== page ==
Opportunities in Myanmar, but right partners stressed
June 18, 2014 00:00 By Pichaya Changsorn
Myanmar has much higher purchasing power than many people believe, and continues to offered bright opportunities, but Thai investors should carefully pick the right partners to ensure success, pioneer Thai investors and experts told a seminar yesterday.
Kobsak Pootrakool, executive vice president of Bangkok Bank, told the seminar held by the bank that Thai investors should be able to contribute to Myanmar’s drive to transform from the agricultural to the industrial age, since Thailand itself experienced such a transformation earlier and knows how to boost farm productivity.
Issares Thumrongthunyawong, the chief representative of Siam Kubota Corp in Myanmar, said that country’s government recently started to introduce policies and measures to aid its agricultural sector, including providing loans for rice farmers for equipment and other costs.
The government is promoting the use of more machinery in farming to boost productivity, which is still low, and thus has allocated land for big companies to grow rice.
The country is utilising only 18 per cent of its land for agriculture while the farm sector contributes 30 per cent of gross domestic product, meaning there is still a lot of growth potential for this sector, he said.
The No 1 crop there is rice, and it could soon become a competitor of Thailand in export of this commodity. It is the world’s second-largest exporter of pulses and beans.
He said Kubota had many competitors there, especially from China. However, Myanmar is much more acceptant of Thai and Japanese goods than Chinese products. "By nature, Myanmar consumers like to use quality goods, though their purchasing power may still not be high," he said. "And they like to use the goods that they see other villagers using. Hence it is a good opportunity for those who can go there to seize the market early."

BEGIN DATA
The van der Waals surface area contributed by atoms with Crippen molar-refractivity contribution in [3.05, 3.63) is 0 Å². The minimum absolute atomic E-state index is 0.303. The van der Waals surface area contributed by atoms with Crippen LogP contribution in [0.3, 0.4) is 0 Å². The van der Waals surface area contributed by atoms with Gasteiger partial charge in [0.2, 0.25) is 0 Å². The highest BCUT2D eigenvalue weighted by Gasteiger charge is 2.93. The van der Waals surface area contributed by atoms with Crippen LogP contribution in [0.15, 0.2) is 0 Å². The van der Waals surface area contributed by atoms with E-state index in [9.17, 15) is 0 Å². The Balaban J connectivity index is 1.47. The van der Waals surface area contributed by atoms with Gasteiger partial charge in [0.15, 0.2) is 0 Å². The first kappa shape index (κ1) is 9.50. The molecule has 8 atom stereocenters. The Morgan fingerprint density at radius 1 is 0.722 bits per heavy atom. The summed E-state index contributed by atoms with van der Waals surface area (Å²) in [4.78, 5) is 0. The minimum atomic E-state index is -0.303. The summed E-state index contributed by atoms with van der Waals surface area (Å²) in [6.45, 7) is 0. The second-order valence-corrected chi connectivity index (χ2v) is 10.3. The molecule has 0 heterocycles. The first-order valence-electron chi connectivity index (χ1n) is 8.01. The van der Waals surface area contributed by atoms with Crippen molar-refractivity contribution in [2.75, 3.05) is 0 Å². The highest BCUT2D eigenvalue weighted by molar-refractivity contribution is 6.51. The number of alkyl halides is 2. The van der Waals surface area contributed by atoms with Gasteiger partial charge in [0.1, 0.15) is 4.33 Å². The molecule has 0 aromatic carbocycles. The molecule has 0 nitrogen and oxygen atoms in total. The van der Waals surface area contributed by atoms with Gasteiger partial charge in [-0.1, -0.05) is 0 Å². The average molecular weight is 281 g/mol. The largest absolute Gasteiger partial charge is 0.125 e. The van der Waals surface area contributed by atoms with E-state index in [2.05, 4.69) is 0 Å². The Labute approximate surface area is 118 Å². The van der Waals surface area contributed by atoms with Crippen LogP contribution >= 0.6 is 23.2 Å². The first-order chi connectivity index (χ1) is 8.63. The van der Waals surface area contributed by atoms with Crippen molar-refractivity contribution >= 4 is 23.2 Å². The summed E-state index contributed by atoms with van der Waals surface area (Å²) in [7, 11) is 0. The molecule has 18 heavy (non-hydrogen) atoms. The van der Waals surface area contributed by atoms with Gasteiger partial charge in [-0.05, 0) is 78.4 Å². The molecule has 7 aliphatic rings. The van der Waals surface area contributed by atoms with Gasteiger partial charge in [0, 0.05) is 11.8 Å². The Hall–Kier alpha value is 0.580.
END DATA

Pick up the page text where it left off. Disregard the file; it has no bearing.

Issares said a key success factor was to find good local partner, but while Myanmar has many big, rich companies, foreign investors should not be in a hurry and should carefully consider whether these firms would be a good match to their particular types of business.
"Since they [big Myanmar companies] usually operate many businesses, we must consider whether they have time to focus on our products," he said.
Nikom Kanokpaipipat, managing director of NK Fishmeal, said he decided to invest in southern Myanmar eight years ago because of depleting raw materials in Thailand, and was now expanding into the palm-oil business.
While many investors in Myanmar had failed, Nikom said he was fortunate enough to find a good local partner, and was able to reach break-even point.
Kosilpa Patrateeranont, managing director of Advance Stainless Steel, said Myanmar consumers had much more purchasing power than many people had expected. This is because rich people there usually keep a low profile and won’t deposit their money in the banks.
Kobsak said Myanmar had a wine cellar that looks very much like the one in The Emporium shopping mall in Bangkok, and could sell many expensive wines at prices of up to Bt60,000 a bottle. He said Bangkok Bank would organise a trip next month to bring Thai investors to meet Myanmar companies in various industries.